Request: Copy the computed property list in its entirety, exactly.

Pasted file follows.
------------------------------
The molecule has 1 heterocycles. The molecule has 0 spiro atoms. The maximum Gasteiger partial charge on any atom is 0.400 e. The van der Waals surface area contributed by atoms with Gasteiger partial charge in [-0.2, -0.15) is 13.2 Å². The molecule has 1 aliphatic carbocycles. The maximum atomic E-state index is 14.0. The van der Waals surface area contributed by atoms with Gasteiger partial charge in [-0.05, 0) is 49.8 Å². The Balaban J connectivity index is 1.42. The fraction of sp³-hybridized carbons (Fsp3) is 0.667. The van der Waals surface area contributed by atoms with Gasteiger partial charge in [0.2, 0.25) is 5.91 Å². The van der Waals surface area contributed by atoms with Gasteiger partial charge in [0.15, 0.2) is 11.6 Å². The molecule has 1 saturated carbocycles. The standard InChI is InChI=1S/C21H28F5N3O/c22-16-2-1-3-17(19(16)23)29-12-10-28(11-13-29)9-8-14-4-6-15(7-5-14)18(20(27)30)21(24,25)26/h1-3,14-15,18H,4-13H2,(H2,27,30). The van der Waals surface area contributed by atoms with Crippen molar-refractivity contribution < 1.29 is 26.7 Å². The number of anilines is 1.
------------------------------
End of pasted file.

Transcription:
The molecule has 1 heterocycles. The molecule has 0 spiro atoms. The maximum Gasteiger partial charge on any atom is 0.400 e. The van der Waals surface area contributed by atoms with Gasteiger partial charge in [-0.2, -0.15) is 13.2 Å². The molecule has 1 aliphatic carbocycles. The maximum atomic E-state index is 14.0. The van der Waals surface area contributed by atoms with Gasteiger partial charge in [-0.05, 0) is 49.8 Å². The Balaban J connectivity index is 1.42. The fraction of sp³-hybridized carbons (Fsp3) is 0.667. The van der Waals surface area contributed by atoms with Gasteiger partial charge in [0.2, 0.25) is 5.91 Å². The van der Waals surface area contributed by atoms with Gasteiger partial charge in [0.15, 0.2) is 11.6 Å². The molecule has 1 saturated carbocycles. The standard InChI is InChI=1S/C21H28F5N3O/c22-16-2-1-3-17(19(16)23)29-12-10-28(11-13-29)9-8-14-4-6-15(7-5-14)18(20(27)30)21(24,25)26/h1-3,14-15,18H,4-13H2,(H2,27,30). The van der Waals surface area contributed by atoms with Crippen molar-refractivity contribution < 1.29 is 26.7 Å². The number of anilines is 1.